$ oc -n openshift-adp create secret generic cloud-credentials \
     --from-file=${SCRATCH}/credentials
  3. Deploy the OADP Operator:

    Note

    There is currently an issue with version 1.1 of the Operator with backups that have a PartiallyFailed status. This does not seem to affect the backup and restore process, but it should be noted as there are issues with it.

    $ cat << EOF | oc create -f -
    apiVersion: operators.coreos.com/v1
    kind: OperatorGroup
    metadata:
     generateName: openshift-adp-
     namespace: openshift-adp
     name: oadp
    spec:
     targetNamespaces:
     - openshift-adp
    ---
    apiVersion: operators.coreos.com/v1alpha1
    kind: Subscription
    metadata:
     name: redhat-oadp-operator
     namespace: openshift-adp
    spec:
     channel: stable-1.2
     installPlanApproval: Automatic
     name: redhat-oadp-operator
     source: redhat-operators
     sourceNamespace: openshift-marketplace
    EOF
  4. Wait for the Operator to be ready:

    $ watch oc -n openshift-adp get pods

    Example output

    NAME                                                READY   STATUS    RESTARTS   AGE
    openshift-adp-controller-manager-546684844f-qqjhn   1/1     Running   0          22s

  5. Create Cloud Storage:

    $ cat << EOF | oc create -f -
    apiVersion: oadp.openshift.io/v1alpha1
    kind: CloudStorage
    metadata:
     name: ${CLUSTER_NAME}-oadp
     namespace: openshift-adp
    spec:
     creationSecret:
       key: credentials
       name: cloud-credentials
     enableSharedConfig: true
     name: ${CLUSTER_NAME}-oadp
     provider: aws
     region: $REGION
    EOF
  6. Check your application’s storage default storage class:

    $ oc get pvc -n <namespace> 1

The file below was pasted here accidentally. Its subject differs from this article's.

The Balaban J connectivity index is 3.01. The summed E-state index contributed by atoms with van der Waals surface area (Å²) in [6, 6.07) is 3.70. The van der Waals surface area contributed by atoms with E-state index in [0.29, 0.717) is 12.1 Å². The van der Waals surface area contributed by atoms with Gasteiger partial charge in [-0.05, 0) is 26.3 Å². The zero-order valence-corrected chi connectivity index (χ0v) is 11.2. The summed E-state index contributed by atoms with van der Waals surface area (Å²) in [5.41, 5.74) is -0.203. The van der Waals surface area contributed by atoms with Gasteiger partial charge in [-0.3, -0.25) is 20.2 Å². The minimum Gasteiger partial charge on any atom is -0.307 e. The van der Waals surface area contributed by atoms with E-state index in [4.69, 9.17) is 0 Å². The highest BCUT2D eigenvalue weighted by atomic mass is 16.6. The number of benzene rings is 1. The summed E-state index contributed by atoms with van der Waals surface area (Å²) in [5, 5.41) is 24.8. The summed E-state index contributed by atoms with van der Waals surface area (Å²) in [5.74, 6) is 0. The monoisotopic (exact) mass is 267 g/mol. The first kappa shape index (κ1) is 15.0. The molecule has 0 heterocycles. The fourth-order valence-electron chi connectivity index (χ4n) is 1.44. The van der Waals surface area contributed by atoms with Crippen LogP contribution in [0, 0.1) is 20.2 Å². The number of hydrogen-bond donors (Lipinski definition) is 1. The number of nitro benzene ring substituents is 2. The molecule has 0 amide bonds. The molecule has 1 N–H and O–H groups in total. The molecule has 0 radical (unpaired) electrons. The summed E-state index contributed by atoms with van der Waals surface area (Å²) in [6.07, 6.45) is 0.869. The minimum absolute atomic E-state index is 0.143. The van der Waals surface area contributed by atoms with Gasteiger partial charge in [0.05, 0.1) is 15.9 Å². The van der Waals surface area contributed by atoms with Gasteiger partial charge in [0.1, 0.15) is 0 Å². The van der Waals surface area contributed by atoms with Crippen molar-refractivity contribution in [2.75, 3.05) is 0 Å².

1
    Enter your application’s namespace.

    Example output

    NAME     STATUS   VOLUME                                     CAPACITY   ACCESS MODES   STORAGECLASS   AGE
    applog   Bound    pvc-351791ae-b6ab-4e8b-88a4-30f73caf5ef8   1Gi        RWO            gp3-csi        4d19h
    mysql    Bound    pvc-16b8e009-a20a-4379-accc-bc81fedd0621   1Gi        RWO            gp3-csi        4d19h

    $ oc get storageclass

    Example output

    NAME                PROVISIONER             RECLAIMPOLICY   VOLUMEBINDINGMODE      ALLOWVOLUMEEXPANSION   AGE
    gp2                 kubernetes.io/aws-ebs   Delete          WaitForFirstConsumer   true                   4d21h
    gp2-csi             ebs.csi.aws.com         Delete          WaitForFirstConsumer   true                   4d21h
    gp3                 ebs.csi.aws.com         Delete          WaitForFirstConsumer   true                   4d21h
    gp3-csi (default)   ebs.csi.aws.com         Delete          WaitForFirstConsumer   true                   4d21h

    Using either gp3-csi, gp2-csi, gp3 or gp2 will work. If the application(s) that are being backed up are all using PV’s with CSI, include the CSI plugin in the OADP DPA configuration.

  7. CSI only: Deploy a Data Protection Application:

    $ cat << EOF | oc create -f -
    apiVersion: oadp.openshift.io/v1alpha1
    kind: DataProtectionApplication
    metadata:
     name: ${CLUSTER_NAME}-dpa
     namespace: openshift-adp
    spec:
     backupImages: true
     features:
       dataMover:
         enable: false
     backupLocations:
     - bucket:
         cloudStorageRef:
           name: ${CLUSTER_NAME}-oadp
         credential:
           key: credentials
           name: cloud-credentials
         prefix: velero
         default: true
         config:
           region: ${REGION}
     configuration:
       velero:
         defaultPlugins:
         - openshift
         - aws
         - csi
       restic:
         enable: false
    EOF
    Note

    If you run this command for CSI volumes, you can skip the next step.

  8. Non-CSI volumes: Deploy a Data Protection Application:

    $ cat << EOF | oc create -f -
    apiVersion: oadp.openshift.io/v1alpha1
    kind: DataProtectionApplication
    metadata:
     name: ${CLUSTER_NAME}-dpa
     namespace: openshift-adp
    spec:
     backupImages: true
     features:
       dataMover:
         enable: false
     backupLocations:
     - bucket:
         cloudStorageRef:
           name: ${CLUSTER_NAME}-oadp
         credential:
           key: credentials
           name: cloud-credentials
         prefix: velero
         default: true
         config:
           region: ${REGION}
     configuration:
       velero:
         defaultPlugins:
         - openshift
         - aws
       restic:
         enable: false
     snapshotLocations:
       - velero:
           config:
             credentialsFile: /tmp/credentials/openshift-adp/cloud-credentials-credentials